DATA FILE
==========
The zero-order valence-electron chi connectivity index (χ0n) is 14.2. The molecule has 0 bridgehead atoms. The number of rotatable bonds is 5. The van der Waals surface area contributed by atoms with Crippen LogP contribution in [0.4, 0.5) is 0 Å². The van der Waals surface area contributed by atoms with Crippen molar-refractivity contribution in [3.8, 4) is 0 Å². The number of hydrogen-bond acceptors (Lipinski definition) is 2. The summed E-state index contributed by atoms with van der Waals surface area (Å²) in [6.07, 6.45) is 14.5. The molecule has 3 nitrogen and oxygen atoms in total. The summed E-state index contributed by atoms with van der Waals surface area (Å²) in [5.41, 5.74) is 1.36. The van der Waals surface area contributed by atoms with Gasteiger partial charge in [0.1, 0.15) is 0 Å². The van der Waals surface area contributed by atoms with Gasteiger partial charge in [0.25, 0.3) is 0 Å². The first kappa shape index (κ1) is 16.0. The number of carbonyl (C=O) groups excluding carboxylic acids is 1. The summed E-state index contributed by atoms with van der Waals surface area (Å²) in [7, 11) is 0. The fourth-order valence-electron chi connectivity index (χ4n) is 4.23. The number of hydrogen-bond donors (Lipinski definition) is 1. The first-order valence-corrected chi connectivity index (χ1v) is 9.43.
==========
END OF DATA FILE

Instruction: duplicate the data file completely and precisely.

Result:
The zero-order valence-electron chi connectivity index (χ0n) is 14.2. The molecule has 0 bridgehead atoms. The number of rotatable bonds is 5. The van der Waals surface area contributed by atoms with Crippen LogP contribution in [0.4, 0.5) is 0 Å². The van der Waals surface area contributed by atoms with Crippen molar-refractivity contribution in [3.8, 4) is 0 Å². The number of hydrogen-bond acceptors (Lipinski definition) is 2. The summed E-state index contributed by atoms with van der Waals surface area (Å²) in [6.07, 6.45) is 14.5. The molecule has 3 nitrogen and oxygen atoms in total. The summed E-state index contributed by atoms with van der Waals surface area (Å²) in [5.41, 5.74) is 1.36. The van der Waals surface area contributed by atoms with Gasteiger partial charge in [0.1, 0.15) is 0 Å². The van der Waals surface area contributed by atoms with Gasteiger partial charge in [0.25, 0.3) is 0 Å². The first kappa shape index (κ1) is 16.0. The number of carbonyl (C=O) groups excluding carboxylic acids is 1. The summed E-state index contributed by atoms with van der Waals surface area (Å²) in [7, 11) is 0. The fourth-order valence-electron chi connectivity index (χ4n) is 4.23. The number of hydrogen-bond donors (Lipinski definition) is 1. The first-order valence-corrected chi connectivity index (χ1v) is 9.43.